Additionally, the New Jersey Positive Behavior Support in Schools (NJPBSIS) is a collaboration between the NJDOE and the Boggs Center on Developmental Disabilities at Rutgers Robert Wood Johnson Medical School. NJPBSIS provides comprehensive professional development to support schools in implementing a three-tiered model for a range of school intervention needs including conduct, behavior, and social and emotional wellness. Since 2003, NJPBSIS has enrolled an annual cohort of schools and the outcome data from these cohorts indicates that implementation of this three-tiered model results in a decrease in discipline referrals and out-of-school suspensions for all students and specifically reduces conduct referrals and out-of-school suspensions for students with disabilities. Annual data is collected from participating schools on implementation fidelity and outcomes. Currently, there are over 180 schools who consistently participate in the NJPBSIS Network and attend an annual statewide leadership conference. Resources to begin implementing NJPBSIS, professional development opportunities, information for parents (in both English and Spanish) and applications to become part of the annual cohort are all posted on the NJPBSIS website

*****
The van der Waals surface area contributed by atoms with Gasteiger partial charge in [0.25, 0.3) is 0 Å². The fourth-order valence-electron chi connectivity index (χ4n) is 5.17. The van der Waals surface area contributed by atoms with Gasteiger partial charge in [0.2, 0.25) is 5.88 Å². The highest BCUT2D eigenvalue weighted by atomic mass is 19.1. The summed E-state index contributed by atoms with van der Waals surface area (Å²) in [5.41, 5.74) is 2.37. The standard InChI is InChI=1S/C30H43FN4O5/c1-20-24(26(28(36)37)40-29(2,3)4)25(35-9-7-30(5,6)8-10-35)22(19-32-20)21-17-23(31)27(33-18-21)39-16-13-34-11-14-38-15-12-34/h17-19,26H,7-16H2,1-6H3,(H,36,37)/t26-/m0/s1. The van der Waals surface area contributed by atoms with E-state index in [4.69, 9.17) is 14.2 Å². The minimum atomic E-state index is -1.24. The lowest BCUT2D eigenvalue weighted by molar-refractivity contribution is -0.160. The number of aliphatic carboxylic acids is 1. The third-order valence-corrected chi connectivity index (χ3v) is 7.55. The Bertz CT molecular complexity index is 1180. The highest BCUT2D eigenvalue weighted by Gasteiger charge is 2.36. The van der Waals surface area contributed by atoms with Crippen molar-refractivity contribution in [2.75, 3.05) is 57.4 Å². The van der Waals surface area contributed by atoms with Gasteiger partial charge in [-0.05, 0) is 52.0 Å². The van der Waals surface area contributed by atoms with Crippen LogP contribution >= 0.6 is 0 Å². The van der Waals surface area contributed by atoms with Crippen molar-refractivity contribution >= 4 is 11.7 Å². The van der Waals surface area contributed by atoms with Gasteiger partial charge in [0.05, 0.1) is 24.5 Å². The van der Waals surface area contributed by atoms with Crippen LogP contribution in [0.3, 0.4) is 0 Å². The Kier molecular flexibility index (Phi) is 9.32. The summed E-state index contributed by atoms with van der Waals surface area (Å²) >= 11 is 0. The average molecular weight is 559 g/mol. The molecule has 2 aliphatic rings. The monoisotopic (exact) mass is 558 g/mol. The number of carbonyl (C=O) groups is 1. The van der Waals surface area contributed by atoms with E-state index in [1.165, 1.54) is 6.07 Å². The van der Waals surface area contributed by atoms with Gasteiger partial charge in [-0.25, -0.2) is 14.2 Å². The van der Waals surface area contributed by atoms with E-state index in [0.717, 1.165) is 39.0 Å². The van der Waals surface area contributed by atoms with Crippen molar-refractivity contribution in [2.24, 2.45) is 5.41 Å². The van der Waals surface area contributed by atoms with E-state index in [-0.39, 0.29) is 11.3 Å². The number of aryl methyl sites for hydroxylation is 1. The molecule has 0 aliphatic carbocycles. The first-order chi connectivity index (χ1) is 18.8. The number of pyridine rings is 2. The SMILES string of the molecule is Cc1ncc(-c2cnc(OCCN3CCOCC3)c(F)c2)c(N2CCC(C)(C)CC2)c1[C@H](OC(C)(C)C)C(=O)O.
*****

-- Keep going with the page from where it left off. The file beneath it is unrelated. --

New Jersey annually helps school districts expand AP opportunities by partnering with the College Board to offset costs for students from low-income backgrounds, which include a number of Black and Brown students. For this school year, New Jersey is spending $675,000 statewide to reduce fees for students.  Additionally, the NJDOE highlights the use of Title I, Part A, and/or Title IV, Part A funding to defray the cost of advanced course exams taken by low-income students. See the latest broadcast on this year’s program. 
Since 2017, the NJDOE has been recognizing “Lighthouse Districts” for demonstrating student growth across diverse groups of students.  In 2021, the NJDOE specifically highlighted schools demonstrating success in increasing equity in course participation. The Barack Obama Green Charter High was awarded Lighthouse status for increasing equity in Advanced Placement course enrollment.  The Lighthouse District initiative shines a light on the Department’s priorities and provides models and resources for districts looking to improve equitable practices in their schools.